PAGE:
Summer 2010

– Summer 2010

Contextual Essays


Events, Works, Exhibitions

Flávio de Carvalho

Inti Guerrero

Flávio de Carvalho, Experiência no.3, 1956, downtown São Paulo. Courtesy the estate of Flávio de Carvalho

Flávio de Carvalho, Experiência no.3, 1956, downtown São Paulo. Courtesy the estate of Flávio de Carvalho

In 1930, Brazil's Antropofagia avant-garde group sent the architect Flávio de Carvalho as its representative to the IV Pan-American Congress of Architecture, which took place that year in Rio de Janeiro.1 De Carvalho (1899-1973), who had returned to Brazil in 1923 after having studied engineering and painting in Durham and Newcastle-upon-Tyne, delivered a lecture to the Congress introducing a master plan for a new city to be built in the tropics. His proposal, 'A cidade do homem nu' ('The City of the Naked Man'), imagined a metropolis for the man of the future, which he saw as a man without god, without property and without marriage. A 'naked mankind' that had stripped itself from its cultural constructs - or in de Carvalho's words, from 'scholastic taboos' - would be 'free for reasoning and thinking', and could begin a painstaking process of wonderment, change and becoming in this new city.2 In his proposal, de Carvalho also urged the architects participating in the Congress to understand the anthropophagic nature of their subcontinent on which the city would be built: 'the City of the Naked Man seeks the resurrection of the primitive, free from Western taboos […] the savage with all of its desires, all of its curiosity intact and not repressed […] as it was by colonial conquest. In search for a Naked civilisation!'3

De Carvalho envisioned this anthropophagic urban utopia as a number of centres and laboratories placed in concentric circles: a teaching centre, a breeding centre, a laboratory of erotica (where inhabitants could exercise their libido without repression), a laboratory of religion (located within the latter) and a huge research centre where inhabitants could discover the wonders of the universe, the pleasure of life, the 'enthusiasm to produce things, the desire to change'.4 These areas of individual creativity, de Carvalho told the participants in the Congress, were absent from their cities and denied to the population in their current bourgeois organisation of labour. Being part of a generation of functionalist and systematic architects who evaluated the productivity of their creations through the symbiosis of their form and function, de Carvalho also defended his rhizomatic urban composition, one that was meant for the tropics, based on the grounds of its efficiency. In his case, however, efficiency was defended by the productivity of people's energy: de Carvalho's urbanism presupposed an existing energy within the subjectivity of the individual, a type of energy coming from a person's psyche and the impulse of his or her desires, which would be stimulated within the different urban scenarios.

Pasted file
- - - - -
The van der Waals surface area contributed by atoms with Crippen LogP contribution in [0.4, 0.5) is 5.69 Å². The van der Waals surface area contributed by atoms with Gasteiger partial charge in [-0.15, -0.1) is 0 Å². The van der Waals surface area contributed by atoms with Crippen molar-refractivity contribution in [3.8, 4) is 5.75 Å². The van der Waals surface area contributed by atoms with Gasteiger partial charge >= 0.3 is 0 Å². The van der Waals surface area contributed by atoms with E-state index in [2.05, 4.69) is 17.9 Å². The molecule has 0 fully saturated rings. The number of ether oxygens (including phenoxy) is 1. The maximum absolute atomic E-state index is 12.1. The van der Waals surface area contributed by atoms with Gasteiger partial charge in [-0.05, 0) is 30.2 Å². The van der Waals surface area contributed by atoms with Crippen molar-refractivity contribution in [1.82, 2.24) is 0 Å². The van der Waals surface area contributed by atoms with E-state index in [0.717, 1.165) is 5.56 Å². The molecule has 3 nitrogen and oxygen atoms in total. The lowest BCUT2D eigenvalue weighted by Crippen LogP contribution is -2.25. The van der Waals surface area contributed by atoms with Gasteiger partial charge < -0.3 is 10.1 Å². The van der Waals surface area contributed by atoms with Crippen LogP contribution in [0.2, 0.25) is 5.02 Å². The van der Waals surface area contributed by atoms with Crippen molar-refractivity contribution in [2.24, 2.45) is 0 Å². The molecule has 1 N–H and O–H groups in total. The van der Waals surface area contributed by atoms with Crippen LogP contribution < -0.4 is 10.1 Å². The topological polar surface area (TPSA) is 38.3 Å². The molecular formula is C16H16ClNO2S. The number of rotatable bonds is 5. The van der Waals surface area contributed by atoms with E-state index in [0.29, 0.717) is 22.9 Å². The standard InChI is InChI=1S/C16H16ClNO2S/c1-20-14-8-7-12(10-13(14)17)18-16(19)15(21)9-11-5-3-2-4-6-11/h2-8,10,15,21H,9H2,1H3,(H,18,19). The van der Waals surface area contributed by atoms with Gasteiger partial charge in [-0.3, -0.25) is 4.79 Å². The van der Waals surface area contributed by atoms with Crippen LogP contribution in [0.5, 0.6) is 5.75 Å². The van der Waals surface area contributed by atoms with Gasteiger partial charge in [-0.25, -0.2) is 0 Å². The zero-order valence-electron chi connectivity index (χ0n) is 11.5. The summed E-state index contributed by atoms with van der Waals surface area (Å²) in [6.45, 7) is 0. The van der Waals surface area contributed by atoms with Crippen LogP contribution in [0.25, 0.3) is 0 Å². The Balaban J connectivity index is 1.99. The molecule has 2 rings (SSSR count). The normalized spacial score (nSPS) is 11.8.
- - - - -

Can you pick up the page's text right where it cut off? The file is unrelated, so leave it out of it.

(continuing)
Individual and crowd psychology therefore were major interests within de Carvalho's diverse and multidisciplinary work, which included expressionistic portrait painting, engineering, theatre directing and playwriting, amateur anthropology, dance, scenography, art criticism, journalism, film-making, fashion design and, of course, architecture. His creations were analytical, highly influenced by the writings of Sigmund Freud and of the social anthropologist James Frazer. Freud's Totem and Taboo (1913) and Frazer's The Golden Bough (1922) were extensively quoted in de Carvalho's own writings as a journalist and author, and formed a core part of his atheist, iconoclastic secular attitude, which saw traditional religious institutions as a cultural rather than theological phenomenon. Freud would become the basis for Carvalho's research on crowd psychology in relation to the city, modern architecture and urbanism - an investigation that led to his most intriguing propositions.